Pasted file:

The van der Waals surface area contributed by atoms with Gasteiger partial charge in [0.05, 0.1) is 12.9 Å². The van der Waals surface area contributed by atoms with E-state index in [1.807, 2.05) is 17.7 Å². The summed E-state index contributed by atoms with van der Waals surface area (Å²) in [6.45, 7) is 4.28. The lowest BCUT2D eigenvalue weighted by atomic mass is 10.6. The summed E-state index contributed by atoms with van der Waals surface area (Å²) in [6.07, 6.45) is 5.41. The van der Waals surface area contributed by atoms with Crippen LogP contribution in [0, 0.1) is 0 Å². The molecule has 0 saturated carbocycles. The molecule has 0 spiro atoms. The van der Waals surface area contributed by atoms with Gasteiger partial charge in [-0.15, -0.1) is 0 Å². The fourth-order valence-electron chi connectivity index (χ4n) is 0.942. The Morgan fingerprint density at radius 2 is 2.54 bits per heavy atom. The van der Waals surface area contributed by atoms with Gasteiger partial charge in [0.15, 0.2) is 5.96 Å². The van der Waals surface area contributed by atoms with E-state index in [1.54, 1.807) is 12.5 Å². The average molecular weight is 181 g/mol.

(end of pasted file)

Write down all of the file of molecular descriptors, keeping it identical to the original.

The van der Waals surface area contributed by atoms with Gasteiger partial charge in [0.05, 0.1) is 12.9 Å². The van der Waals surface area contributed by atoms with E-state index in [1.807, 2.05) is 17.7 Å². The summed E-state index contributed by atoms with van der Waals surface area (Å²) in [6.45, 7) is 4.28. The lowest BCUT2D eigenvalue weighted by atomic mass is 10.6. The summed E-state index contributed by atoms with van der Waals surface area (Å²) in [6.07, 6.45) is 5.41. The van der Waals surface area contributed by atoms with Crippen LogP contribution in [0, 0.1) is 0 Å². The molecule has 0 saturated carbocycles. The molecule has 0 spiro atoms. The van der Waals surface area contributed by atoms with Gasteiger partial charge in [-0.15, -0.1) is 0 Å². The fourth-order valence-electron chi connectivity index (χ4n) is 0.942. The Morgan fingerprint density at radius 2 is 2.54 bits per heavy atom. The van der Waals surface area contributed by atoms with Gasteiger partial charge in [0.15, 0.2) is 5.96 Å². The van der Waals surface area contributed by atoms with E-state index in [1.54, 1.807) is 12.5 Å². The average molecular weight is 181 g/mol.